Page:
The District of Kitimat has given the go-ahead to a proposed Go-Kart facility at 207 Loganberry Avenue.
At their May 4 meeting Council voted unanimously to approve an amendment to their Official Community Plan which will allow the developer to build the business by adding “Recreation, Commercial” to the permitted principal uses for the subject property, currently zoned C10 Agricultural Commercial.
“I think it’d be a great asset to the community,” said Mayor Phil Germuth as he spoke in support of the amendment. “We’ve been looking for something for years that’s going to bring people from other communities to Kitimat and I have no doubt this will do that.”
Developer and Kitimat resident Paul Silvestre was also present at the meeting and spoke in support of the project, saying his hope was it would act as an accessible facility year-round to the entirety of the District which would also bring in business revenue from communities outside Kitimat.
In response to a question from Council on a timeline for completion, Silvestre said he was looking at the earliest possible date to begin construction. “I’m hoping to be complete if everything goes well [in] 9 to 12 months,” he said. Currently the proponent is looking at having opening hours of 6-11 p.m. on weekdays and 10 a.m.-11 p.m. on weekends.
Before beginning their official meeting agenda Council also provided a chance for public comment on the amendment. No members of the community spoke out in support or opposition to the amendment, however one letter in opposition was mailed to Council.
Councillors pointed to this lack of vocal opposition from those in the immediate area (the one letter received in opposition was from a resident with property approximately 500 metres away from the proposed development) as a reason for their support, despite at least one councillor raising issues about the potential impacts of noise from the business.
“The fact that we have directly mailed a notice to all of the lots behind them and have not heard back and the fact that none of the other lots have been sold yet, that allows me to to be able to vote in favour of this,” said Coun. Lani Gibson. “I think that anybody who may have opposition needs to bear in mind that we’re tweaking the definition of commercial to add Commercial, Recreational, we’re not actually taking something that was residential and making it commercial, and that’s a really big distinction.”
Silvestre said he did not anticipate excessive sound would be an issue outside of the facility.
“Electric carts [create] virtually no noise at all,” explained Silvestre. “You hear a hum, much the same you would an electric vehicle on the road, if you even hear it at all.”
A number of councillors expressed they were hopeful that the business would provide some welcomed economic stimulus to the area.
“As suggested by a number of people in our community I think this certainly an exciting endeavour that will do nothing but be very positive for our community,” said Coun. Terry Marleau, who added he is excited for what the development could do for the immediate area. “I think that we can have an exciting recreational facility in our community, along with the potential for some others that the proponent has suggested in the future.”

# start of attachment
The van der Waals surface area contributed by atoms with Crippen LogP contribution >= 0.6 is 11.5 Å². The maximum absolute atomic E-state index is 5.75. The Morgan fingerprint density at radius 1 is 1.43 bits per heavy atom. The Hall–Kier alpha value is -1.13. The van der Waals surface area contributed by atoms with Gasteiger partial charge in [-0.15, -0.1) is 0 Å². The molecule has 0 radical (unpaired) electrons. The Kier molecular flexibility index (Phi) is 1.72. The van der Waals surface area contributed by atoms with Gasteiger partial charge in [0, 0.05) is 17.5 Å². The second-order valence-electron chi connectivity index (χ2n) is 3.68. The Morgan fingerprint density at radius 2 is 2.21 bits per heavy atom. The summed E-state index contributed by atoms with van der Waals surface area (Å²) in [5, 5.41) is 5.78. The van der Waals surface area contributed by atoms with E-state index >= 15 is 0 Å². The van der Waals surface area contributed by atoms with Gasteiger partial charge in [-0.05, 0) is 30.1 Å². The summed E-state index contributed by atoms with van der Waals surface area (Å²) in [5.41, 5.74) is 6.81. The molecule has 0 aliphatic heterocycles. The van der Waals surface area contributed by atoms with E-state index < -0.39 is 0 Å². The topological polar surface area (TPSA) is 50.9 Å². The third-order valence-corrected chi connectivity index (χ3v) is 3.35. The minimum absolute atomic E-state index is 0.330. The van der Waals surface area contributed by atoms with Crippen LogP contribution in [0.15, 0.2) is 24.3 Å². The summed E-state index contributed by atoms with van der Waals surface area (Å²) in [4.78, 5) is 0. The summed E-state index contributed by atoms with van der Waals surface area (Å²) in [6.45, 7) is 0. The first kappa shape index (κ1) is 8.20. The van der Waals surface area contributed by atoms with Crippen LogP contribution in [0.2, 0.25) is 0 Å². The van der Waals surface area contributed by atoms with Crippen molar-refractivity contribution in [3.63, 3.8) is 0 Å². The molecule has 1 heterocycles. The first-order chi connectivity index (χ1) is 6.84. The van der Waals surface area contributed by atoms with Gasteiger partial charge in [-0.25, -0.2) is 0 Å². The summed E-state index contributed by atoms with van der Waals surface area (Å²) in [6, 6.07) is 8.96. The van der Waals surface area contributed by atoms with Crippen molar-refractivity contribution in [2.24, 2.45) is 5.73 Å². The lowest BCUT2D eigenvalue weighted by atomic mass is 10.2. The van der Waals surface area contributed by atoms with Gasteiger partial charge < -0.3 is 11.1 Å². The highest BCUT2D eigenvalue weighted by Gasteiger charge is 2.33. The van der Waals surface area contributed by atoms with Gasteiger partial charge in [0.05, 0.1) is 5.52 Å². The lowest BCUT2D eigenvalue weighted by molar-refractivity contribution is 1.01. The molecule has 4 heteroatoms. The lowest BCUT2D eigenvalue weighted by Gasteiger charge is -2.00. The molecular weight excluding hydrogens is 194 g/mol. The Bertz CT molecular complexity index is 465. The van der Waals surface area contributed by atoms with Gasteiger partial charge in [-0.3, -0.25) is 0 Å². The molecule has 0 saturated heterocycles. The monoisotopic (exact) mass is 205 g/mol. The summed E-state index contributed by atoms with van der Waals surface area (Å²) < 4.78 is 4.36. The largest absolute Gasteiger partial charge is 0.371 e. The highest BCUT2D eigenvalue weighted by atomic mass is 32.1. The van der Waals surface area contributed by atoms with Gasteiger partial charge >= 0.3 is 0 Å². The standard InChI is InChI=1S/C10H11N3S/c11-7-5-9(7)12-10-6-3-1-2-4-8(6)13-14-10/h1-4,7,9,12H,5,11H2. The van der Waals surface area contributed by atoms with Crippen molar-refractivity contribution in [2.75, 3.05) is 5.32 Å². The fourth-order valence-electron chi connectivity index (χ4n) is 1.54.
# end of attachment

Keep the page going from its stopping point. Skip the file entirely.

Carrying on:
In staff’s recommendations to council they noted current principal permitted uses for the C10 zone include agricultural (including a greenhouse, nursery or stable), local retail trade, detached residence for a business operator, retail of agricultural products/supplies and veterinarian offices.
However despite voting in favour of the amendment Gibson raised concerns about the robustness of the consultation process and how the planning fits into the District’s goals at a strategic planning level to revitalize specific commercial centres within the community.
“Ideally this type of facility really in my mind should be somewhere like Nechako Centre,” she said. “What we’re trying to do in revitalizing our commercial centres is create hubs of activity where you have a draw, you have an attraction that then spurs on other business, so something like this really should have a restaurant or a brew pub or a cafe next to it.”
Gibson added that while she felt this specific development was too good to pass up that she had reservations about setting a precedent for rezoning property versus encouraging development in areas the District is hoping to bolster economically.
“I am concerned that given the projections for our population in the long term that if we continue to see people being hesitant to redevelop existing areas and if we keep rezoning then we’re going to … continue to have areas that are not very vital, like the current state of Nechako Centre.”
She said her hope for the future is that the District finds ways to encourage developers to invest in these locations, perhaps by bringing them together with land owners in these specific areas.
“I’m voting in favour of this because I know the world isn’t perfect and this is such a great proposal that I’m not going to vote no to it, but I really think we’ve got to think strategically.”